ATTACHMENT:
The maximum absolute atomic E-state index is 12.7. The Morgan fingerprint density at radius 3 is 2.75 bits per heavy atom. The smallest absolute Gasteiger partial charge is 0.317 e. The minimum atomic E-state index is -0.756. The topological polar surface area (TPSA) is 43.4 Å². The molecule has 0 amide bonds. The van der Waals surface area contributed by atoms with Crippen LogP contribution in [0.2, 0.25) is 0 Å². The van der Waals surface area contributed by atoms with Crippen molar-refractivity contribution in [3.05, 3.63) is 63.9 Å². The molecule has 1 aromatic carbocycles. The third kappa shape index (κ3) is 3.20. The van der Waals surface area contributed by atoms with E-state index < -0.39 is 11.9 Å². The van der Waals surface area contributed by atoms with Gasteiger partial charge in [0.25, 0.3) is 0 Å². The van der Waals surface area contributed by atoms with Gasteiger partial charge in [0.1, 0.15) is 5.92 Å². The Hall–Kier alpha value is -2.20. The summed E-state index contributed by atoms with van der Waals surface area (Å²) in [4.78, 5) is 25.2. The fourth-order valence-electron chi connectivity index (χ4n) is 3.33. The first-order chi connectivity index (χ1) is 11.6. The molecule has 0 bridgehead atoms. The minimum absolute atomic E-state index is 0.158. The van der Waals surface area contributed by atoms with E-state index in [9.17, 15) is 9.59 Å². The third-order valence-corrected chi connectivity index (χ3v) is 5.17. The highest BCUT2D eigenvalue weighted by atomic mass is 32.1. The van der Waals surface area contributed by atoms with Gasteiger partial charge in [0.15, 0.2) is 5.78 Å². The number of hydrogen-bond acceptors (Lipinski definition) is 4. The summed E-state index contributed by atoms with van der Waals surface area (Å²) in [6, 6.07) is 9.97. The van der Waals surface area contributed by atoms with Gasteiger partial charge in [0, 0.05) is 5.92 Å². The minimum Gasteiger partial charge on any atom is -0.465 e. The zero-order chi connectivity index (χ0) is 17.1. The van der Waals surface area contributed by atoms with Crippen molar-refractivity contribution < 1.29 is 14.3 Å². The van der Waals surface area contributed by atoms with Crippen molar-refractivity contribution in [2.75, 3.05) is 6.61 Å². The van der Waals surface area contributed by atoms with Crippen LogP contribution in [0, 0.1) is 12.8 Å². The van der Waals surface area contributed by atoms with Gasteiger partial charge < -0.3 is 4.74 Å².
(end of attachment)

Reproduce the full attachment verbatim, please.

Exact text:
The maximum absolute atomic E-state index is 12.7. The Morgan fingerprint density at radius 3 is 2.75 bits per heavy atom. The smallest absolute Gasteiger partial charge is 0.317 e. The minimum atomic E-state index is -0.756. The topological polar surface area (TPSA) is 43.4 Å². The molecule has 0 amide bonds. The van der Waals surface area contributed by atoms with Crippen LogP contribution in [0.2, 0.25) is 0 Å². The van der Waals surface area contributed by atoms with Crippen molar-refractivity contribution in [3.05, 3.63) is 63.9 Å². The molecule has 1 aromatic carbocycles. The third kappa shape index (κ3) is 3.20. The van der Waals surface area contributed by atoms with E-state index < -0.39 is 11.9 Å². The van der Waals surface area contributed by atoms with Gasteiger partial charge in [0.25, 0.3) is 0 Å². The van der Waals surface area contributed by atoms with Gasteiger partial charge in [0.1, 0.15) is 5.92 Å². The Hall–Kier alpha value is -2.20. The summed E-state index contributed by atoms with van der Waals surface area (Å²) in [4.78, 5) is 25.2. The fourth-order valence-electron chi connectivity index (χ4n) is 3.33. The first-order chi connectivity index (χ1) is 11.6. The molecule has 0 bridgehead atoms. The minimum absolute atomic E-state index is 0.158. The van der Waals surface area contributed by atoms with E-state index in [9.17, 15) is 9.59 Å². The third-order valence-corrected chi connectivity index (χ3v) is 5.17. The highest BCUT2D eigenvalue weighted by atomic mass is 32.1. The van der Waals surface area contributed by atoms with Gasteiger partial charge in [0.15, 0.2) is 5.78 Å². The number of hydrogen-bond acceptors (Lipinski definition) is 4. The summed E-state index contributed by atoms with van der Waals surface area (Å²) in [6, 6.07) is 9.97. The van der Waals surface area contributed by atoms with Gasteiger partial charge in [0, 0.05) is 5.92 Å². The minimum Gasteiger partial charge on any atom is -0.465 e. The zero-order chi connectivity index (χ0) is 17.1. The van der Waals surface area contributed by atoms with Crippen molar-refractivity contribution < 1.29 is 14.3 Å². The van der Waals surface area contributed by atoms with Crippen molar-refractivity contribution in [2.75, 3.05) is 6.61 Å². The van der Waals surface area contributed by atoms with Crippen LogP contribution in [0, 0.1) is 12.8 Å². The van der Waals surface area contributed by atoms with Gasteiger partial charge < -0.3 is 4.74 Å².